(2) Is designed or used to transport more than 8 passengers (including the driver) for compensation; or
(3) Is designed or used to transport more than 15 passengers, including the driver, and is not used to transport passengers for compensation; or
(4) Is used in transporting material found by the Secretary of Transportation to be hazardous under 49 U.S.C. 5103 and transported in a quantity requiring placarding under regulations prescribed by the Secretary under 49 CFR, subtitle B, chapter I, subchapter C.
This requirement is not limited to “trucking companies”. A motor carrier is any commercial enterprise that uses such vehicles in the furtherance of its business. If your company operates a commercial vehicle, you are subject to Federal Motor Carrier Safety Regulations,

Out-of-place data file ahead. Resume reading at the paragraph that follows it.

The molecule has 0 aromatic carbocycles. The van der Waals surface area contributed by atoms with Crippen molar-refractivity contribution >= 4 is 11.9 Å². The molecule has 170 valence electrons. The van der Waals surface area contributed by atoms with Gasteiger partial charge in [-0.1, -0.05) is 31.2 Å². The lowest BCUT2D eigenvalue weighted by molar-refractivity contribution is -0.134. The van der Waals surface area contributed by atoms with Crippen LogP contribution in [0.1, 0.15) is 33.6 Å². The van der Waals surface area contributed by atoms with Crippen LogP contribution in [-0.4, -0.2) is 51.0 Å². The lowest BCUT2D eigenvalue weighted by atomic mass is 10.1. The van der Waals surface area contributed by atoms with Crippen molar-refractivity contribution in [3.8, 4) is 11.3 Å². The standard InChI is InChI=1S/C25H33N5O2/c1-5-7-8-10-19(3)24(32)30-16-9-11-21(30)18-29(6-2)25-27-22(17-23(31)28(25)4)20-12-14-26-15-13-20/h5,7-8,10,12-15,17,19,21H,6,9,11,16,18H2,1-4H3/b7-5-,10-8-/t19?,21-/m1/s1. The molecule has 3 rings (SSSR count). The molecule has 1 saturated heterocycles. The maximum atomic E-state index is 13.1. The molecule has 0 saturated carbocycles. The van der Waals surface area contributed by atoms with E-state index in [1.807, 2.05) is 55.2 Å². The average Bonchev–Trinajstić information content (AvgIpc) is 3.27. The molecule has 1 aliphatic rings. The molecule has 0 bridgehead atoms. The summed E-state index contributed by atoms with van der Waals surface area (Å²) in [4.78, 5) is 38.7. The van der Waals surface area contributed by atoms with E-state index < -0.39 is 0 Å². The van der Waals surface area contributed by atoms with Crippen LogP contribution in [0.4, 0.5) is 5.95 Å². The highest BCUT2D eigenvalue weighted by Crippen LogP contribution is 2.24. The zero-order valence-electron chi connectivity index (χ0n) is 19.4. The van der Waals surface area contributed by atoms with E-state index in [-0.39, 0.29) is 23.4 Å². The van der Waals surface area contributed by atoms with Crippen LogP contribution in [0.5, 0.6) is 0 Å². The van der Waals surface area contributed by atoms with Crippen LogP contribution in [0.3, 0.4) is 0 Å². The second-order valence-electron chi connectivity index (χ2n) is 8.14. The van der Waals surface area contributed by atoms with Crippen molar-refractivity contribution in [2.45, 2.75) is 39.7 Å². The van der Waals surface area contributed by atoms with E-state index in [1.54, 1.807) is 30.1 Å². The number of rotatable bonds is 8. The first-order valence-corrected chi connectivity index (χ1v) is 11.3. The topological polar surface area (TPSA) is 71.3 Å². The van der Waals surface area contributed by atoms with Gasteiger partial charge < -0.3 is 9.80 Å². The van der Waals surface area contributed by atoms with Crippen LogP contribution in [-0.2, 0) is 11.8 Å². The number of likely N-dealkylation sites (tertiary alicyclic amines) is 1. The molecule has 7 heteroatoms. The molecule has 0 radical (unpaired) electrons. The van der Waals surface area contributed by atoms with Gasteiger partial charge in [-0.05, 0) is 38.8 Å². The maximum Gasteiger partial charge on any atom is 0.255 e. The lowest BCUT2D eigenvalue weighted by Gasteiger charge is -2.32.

Definitions for Intrastate and Interstate:
1. Intrastate - operates within the State of South Carolina and does not transport freight with shipping papers indicating origins outside South Carolina
2. Interstate - operates in multiple states (crosses State line) and/or does transport freight with shipping papers indicating origins outside of South Carolina..
Once you receive the DOT number, it must be affixed on both sides of the power unit, in a color contrasting with the background of the vehicle, and the numbers must be large enough to be legible from fifty feet from the vehicle.
If you operate outside South Carolina, transporting persons or property across state lines, including international boundaries, or within South Carolina as part of a through movement that originates or terminates in another state or country, you must obtain an interstate USDOT number.